The first few classes of students taught Breakthrough staff a lot. "We were making it up so much in the early days," Slade says.

First, Slade says, students kept moving. The goal was to use schools as a home base for tutoring sessions during the school year, but kids kept leaving the middle schools where they started. Many left the Austin school district and ended up in Manor or Del Valle districts. That was the big reason Breakthrough expanded into those districts.

Breakthrough had made a commitment to the students, regardless of where they went to school.

"It's like being in the Mafia," Slade says. "You can't get out." Advisers will still call them and still check their grades, she says.

Slade regrets that in the beginning they didn't put more emphasis on eighth and ninth grade, because that's a time when kids fall off, she says, "but it taught us a lot."

Instead of thinking of it as a middle school program, she says, she realized they needed to continue intensely through high school and even through college.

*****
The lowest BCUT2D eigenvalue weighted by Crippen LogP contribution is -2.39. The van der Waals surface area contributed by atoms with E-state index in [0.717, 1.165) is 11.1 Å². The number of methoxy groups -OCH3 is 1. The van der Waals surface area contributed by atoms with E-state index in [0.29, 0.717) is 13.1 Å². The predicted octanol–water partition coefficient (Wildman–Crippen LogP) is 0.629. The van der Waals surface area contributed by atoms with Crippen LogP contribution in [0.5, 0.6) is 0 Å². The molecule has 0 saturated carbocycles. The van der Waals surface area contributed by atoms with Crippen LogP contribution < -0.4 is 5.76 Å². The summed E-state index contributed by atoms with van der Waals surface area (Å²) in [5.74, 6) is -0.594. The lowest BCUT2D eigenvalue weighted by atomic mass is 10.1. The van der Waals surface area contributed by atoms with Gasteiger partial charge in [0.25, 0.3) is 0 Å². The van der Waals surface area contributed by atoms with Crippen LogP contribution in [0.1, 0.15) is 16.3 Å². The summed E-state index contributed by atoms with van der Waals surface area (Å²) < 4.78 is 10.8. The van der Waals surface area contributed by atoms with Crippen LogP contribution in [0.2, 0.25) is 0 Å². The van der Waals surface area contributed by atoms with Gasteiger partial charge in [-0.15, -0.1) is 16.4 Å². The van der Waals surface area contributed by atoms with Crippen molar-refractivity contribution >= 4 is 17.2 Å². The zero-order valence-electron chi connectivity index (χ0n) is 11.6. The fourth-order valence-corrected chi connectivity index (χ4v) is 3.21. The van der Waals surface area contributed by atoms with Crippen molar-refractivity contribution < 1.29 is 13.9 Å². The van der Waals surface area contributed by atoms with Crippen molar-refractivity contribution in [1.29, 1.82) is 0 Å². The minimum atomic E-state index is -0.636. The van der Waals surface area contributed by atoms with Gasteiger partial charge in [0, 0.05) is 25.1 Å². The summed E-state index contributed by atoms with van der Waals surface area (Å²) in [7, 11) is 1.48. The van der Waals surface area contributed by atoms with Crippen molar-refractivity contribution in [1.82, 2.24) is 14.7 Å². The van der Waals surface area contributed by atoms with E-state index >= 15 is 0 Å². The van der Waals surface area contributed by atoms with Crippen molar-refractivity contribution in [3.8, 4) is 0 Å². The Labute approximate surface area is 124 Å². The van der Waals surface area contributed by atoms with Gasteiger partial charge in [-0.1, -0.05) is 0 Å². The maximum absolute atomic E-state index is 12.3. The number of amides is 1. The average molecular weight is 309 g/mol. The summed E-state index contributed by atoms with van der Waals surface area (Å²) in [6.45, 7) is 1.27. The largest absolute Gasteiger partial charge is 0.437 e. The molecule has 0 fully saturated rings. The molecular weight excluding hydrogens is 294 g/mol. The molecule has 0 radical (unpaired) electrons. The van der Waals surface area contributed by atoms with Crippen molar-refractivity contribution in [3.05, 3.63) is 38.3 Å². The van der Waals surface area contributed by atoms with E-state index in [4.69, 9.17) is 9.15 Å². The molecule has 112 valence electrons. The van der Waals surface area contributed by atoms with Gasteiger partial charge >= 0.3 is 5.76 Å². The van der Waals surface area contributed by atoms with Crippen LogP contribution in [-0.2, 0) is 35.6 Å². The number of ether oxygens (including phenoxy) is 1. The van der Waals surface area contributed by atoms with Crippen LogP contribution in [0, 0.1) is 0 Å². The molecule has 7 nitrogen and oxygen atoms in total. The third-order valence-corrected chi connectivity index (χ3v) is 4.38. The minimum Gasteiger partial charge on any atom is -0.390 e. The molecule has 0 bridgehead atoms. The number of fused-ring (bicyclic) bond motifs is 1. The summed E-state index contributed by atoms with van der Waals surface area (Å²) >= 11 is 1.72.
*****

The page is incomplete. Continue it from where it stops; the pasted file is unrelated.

They realized that "the transition from eighth grade to ninth grade was brutal," she says.

In ninth and 10th grades, Slade says, lots of kids push back. "Adolescence is a roller coaster," but Breakthrough staff works with what kids bring to the table and tries to encourage them to keep going.

"We believed in the promise we made to them: 'We're going to get you to college,'" she says. "(Breakthrough is) a safe place for kids to come even if they are not doing well."

Staff members who interact with kids often have a similar story to the kids, or they have been Breakthrough participants. "It feels relatable," Slade says.

Ramping up the high school program meant even more support for getting kids through the college application process.

Jen Saucedo, 22, just graduated with a mechanical engineering degree from Rose-Hulman Institute of Technology in Terre Haute, Ind., and is now back in Austin working at National Instruments. She says that in high school she felt like she was getting a lot more individual attention through Breakthrough. "In high school, I felt like I was more like just a number," she says.

With Breakthrough, she says, "It wasn't a template used for every student. It felt more intimate."

Breakthrough connected her to the scholarship that got her to Rose-Hulman.

Saucedo's sister Brenda, 21, also enrolled in Breakthrough and is now a senior in marketing and management information systems at UT. She's already signed a full-time offer to start at Microsoft in August. She continues to meet with her Breakthrough mentor, who asks her question such as whether she needs any school supplies. "They'll help with textbooks if you need the money and can't afford the books," she says.